David Weber’s Out of the Dark, an intriguing mix of SF, vampires and aliens (first encountered in George RR Martin and Gardner Dozois’ excellent story collection, Warriors, in March) seemed to keep many of his fans happy, despite not being an Honor Harrington or Safehold novel.
November was the UK and US release of Iain M Banks’ Surface Detail, which was generally well received and seen by some as a return to form. Mark liked it anyway: lots of big Banksian ideas and cool characters in a hefty yet entertaining tome. Greg Bear’s Hull Zero Three was released in the US and was seen as a return to form by some. Orson Scott Card’s time travel novel, Pathfinder, was also released. Tor re-released the first of George RR Martin’s Wild Cards series, after being very hard to get since about 1993.
December saw us review McMaster Bujold’s Cryoburn: a welcome return to Miles Vorkosigan, though for Mark, sadly, a rather underwhelming one. More impressive to him was the second part of Connie Willis’ All Clear, which despite its overworked plot in places, was a very satisfying conclusion. The UK also had the release of Paulo Bacigalupi’s The Windup Girl (at last!) which seemed to show them what everyone else had mentioned when released in the US in 2009: nice worldbuilding, reasonable plot, concern about whether the sex in it was appropriate or exploitative. (Rob reviewed it in October 2009.) Continuing our steampunk theme through the year, Ann VanderMeer & Jeff VanderMeer’s Steampunk Reloaded collection was released by Tachyon Press. Subterranean Press released The Best of Larry Niven, a large tome which gave nothing new, yet Mark enjoyed revisiting.
To finish the year, Rob reviewed The Hunger Games by Suzanne Collins. A ‘post-apocalyptic, dystopic future’ YA novel, this has been quite popular this year. The sequels, Catching Fire and Mockingjay are also available. Art reviewed another George RR Martin/Gardner Dozois collection, The Songs of the Dying Earth, a collection of stories written as a tribute to Jack Vance’s original tales first started in the 1950’s.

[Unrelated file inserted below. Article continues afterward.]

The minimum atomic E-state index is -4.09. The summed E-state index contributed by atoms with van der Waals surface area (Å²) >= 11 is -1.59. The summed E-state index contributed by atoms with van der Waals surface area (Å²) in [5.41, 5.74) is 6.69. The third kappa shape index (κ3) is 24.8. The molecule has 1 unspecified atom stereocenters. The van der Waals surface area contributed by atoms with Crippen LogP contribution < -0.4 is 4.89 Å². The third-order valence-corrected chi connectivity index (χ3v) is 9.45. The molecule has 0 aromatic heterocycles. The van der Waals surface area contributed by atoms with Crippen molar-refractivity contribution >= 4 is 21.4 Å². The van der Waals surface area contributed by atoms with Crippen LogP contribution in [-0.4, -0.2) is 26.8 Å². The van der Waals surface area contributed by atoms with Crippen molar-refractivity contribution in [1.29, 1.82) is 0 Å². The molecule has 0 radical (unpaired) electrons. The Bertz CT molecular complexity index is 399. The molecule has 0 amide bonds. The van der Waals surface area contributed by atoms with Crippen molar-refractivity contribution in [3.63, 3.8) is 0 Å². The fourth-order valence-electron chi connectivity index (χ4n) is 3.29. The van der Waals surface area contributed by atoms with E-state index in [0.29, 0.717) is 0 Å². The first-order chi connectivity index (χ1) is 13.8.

Mark: Once again, though there is less SF about than Fantasy, I felt that the SF was for me, at least, stronger. If I had to narrow my ten favourite books of 2010 to five, the majority would be SF.
Mark’s favourite five SF of the year, in no particular order:
Paulo Bacigalupi’s The Windup Girl
Iain M Banks’ Culture novel Surface Detail
Peter Hamilton’s Evolutionary Void
Chris Wooding’s Black Lung Captain
Heads up also for a great series of reissues this year: Helliconia has been already mentioned, but also H G Wells’ The Food of the Gods, Jack Finney’sThe Body Snatchers, M J Engh’s shocking Arslan, and Greg Bear’s Forge of God. Very, very pleased at the rerelease of George RR Martin’s Wild Cards,Volume One in November by Tor: been wanting to read that one for ages! Honorary mentions also for the continuing re-releases of Poul Anderson’s ‘old stuff’ by Baen and NESFA Press, and Haffner Press’s old Henry Kuttner collection of tales (Detour to Otherness), both of which I’ve loved dipping into throughout the year.
Rob does some manoeuvring with his list since a couple were originally published in previous years, but here it is:
Geosynchron by David Louis Edelman
Bitter Seeds by Ian Tregillis (This is the most impressive debut of the year for Rob, too.)
The Passage by Justin Cronin (The SFnal nature of the vampires and post-apocalyptic setting squarely place this book in the SF camp for Rob)
Jump Gate Twist by Mark L Van Name – Rob is breaking Mark’s rule of reprint/omnibus volumes because he liked this book so much and the book does have a 2010 copyright.
By Heresies Distressed by David Weber – The Mass Market Paperback was released in 2010 so in Rob’s mind, this qualifies the book.